Belle of Liberty

Letting Freedom Ring

Tuesday, August 02, 2011

Revenge of the "Cheerleaders"

Perhaps they’re being facetious (yes, hobbits know what that word means), but Progressive pundits across the land are congratulating the Tea Partiers for their “victory” in protesting the successful passage of the Default Ceiling bill.

They’re patting our backs in condescension.  In the House, the bill passed 269-161 along a coalition of RINO Republican/Democrat party lines, with only the Tea Party candidates still opposing it.  There’s no balanced budget amendment.  There will be not one but two debt ceiling increases in the double trillions.  The president will be allowed to appoint his super committee to assume the task of discovering revenue (raising our taxes).  The extended Bush tax cuts will stand in for bona fide tax increases.  In short, as Emily Miller notes in The Washington Times:

President Obama wanted three things from the debt-ceiling fight: trillions in new borrowing authority, status quo [business as usual] on spending and no more drama before his shot at re-election. He got everything.”

But even Republican pundits are patting our curly little heads for putting up good fight – and now we can go back to our hobbit holes and read fairy tales to our baby hobbits about how Pres. Obama and Congress saved the planet.  Or, you can go home tonight and read Reckless Endangerment by Gretchen Morgenson and Joshua Rosner.  Seriously, my good hobbits, read this book as soon as you can, while there’s still something left of our economy and still time to combat a second Obama presidency.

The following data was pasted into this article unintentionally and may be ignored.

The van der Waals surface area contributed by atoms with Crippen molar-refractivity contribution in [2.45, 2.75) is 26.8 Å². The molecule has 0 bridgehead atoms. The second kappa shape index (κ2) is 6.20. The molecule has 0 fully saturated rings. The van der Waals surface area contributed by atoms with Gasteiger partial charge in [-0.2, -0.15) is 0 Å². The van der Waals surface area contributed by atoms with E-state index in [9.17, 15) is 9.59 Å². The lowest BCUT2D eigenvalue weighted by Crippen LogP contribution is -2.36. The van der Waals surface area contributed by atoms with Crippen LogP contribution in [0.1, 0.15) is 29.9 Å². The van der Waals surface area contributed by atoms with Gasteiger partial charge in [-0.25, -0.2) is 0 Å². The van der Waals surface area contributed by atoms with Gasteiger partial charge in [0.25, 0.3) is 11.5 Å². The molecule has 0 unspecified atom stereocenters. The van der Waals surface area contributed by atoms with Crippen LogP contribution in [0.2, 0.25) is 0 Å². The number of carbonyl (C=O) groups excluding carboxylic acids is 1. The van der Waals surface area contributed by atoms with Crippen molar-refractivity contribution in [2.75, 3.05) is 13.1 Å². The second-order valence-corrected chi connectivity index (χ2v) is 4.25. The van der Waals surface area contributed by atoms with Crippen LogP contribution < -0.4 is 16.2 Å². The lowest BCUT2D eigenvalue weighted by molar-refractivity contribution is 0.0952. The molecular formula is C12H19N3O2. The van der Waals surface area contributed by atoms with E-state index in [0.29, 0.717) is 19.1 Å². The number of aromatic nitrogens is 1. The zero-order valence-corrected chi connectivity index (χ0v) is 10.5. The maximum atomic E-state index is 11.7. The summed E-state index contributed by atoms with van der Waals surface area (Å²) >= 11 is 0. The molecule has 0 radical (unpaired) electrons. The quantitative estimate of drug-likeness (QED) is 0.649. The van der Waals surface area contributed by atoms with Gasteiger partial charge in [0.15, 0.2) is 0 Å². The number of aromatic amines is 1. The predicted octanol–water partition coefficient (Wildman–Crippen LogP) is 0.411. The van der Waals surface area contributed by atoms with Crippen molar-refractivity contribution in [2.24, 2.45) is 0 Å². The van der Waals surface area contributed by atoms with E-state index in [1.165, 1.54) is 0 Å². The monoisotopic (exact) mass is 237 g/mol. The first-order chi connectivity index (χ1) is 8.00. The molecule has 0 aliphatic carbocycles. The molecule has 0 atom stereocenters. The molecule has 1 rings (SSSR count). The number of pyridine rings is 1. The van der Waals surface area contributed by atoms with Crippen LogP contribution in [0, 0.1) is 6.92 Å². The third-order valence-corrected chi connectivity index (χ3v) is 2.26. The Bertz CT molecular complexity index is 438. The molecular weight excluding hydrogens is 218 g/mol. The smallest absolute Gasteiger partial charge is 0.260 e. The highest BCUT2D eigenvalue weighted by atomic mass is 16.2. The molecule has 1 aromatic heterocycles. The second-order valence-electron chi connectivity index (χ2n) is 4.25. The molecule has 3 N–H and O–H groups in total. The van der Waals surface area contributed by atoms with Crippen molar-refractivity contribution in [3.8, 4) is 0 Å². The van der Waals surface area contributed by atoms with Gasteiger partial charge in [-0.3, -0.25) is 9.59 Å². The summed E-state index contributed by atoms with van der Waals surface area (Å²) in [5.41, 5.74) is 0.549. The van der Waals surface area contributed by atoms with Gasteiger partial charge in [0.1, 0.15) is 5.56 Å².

Morgenson is a New York Times business reporter.  But don’t let that worry you.  Rosner is partner at Graham Fisher & Co., an independent financial research consultancy firm.  He advises global policymakers and institutional investors on housing and finance issues.

Together, they tell the tale of the 2008 financial crisis.  The story begins a long time ago, in a culture far, far away in the 1930s with the signing of the Glass-Steagall act which regulated banks and mortgage companies.  At the same time, FDR created Fannie Mae (The Federal National Mortgage Association), a GSE (government sponsored enterprise) created to help out homeowners in crisis during the Great Depression.

In 1968, changed Fannie from a government agency into a partially private entity that issued common stock to public investors.  Fannie’s brother, Freddie Mac, was born in 1970.  Created by an act of Congress as competition for Fannie, Freddie was a public company like his sister, but with government perquisites (executive bonuses) for those who managed it.

Every story must have a villain, and the Sauron of this story is James A. Johnson.  He earned his master’s degree in public policy at the Woodrow Wilson School at Princeton University.  He joined the anti-war movement, attending a strategy session on Martha’s Vineyard.  He was Bill Clinton’s roommate at Georgetown University.  Johnson worked on the campaigns for Eugene McCarthy, George McGovern, and Walter Mondale.

Johnson’s ambition was to be White House Chief of Staff.  Only his candidate lost.  So he went into investment banking instead.  The head of Fannie Mae, David Maxwell, knew his institution needed political protection.  Officials were talking about removing Fannie’s lucrative benefits.  Maxwell needed a political black knight.  He asked Johnson to do some “analytical work…at Fannie Mae” to help chart its future course.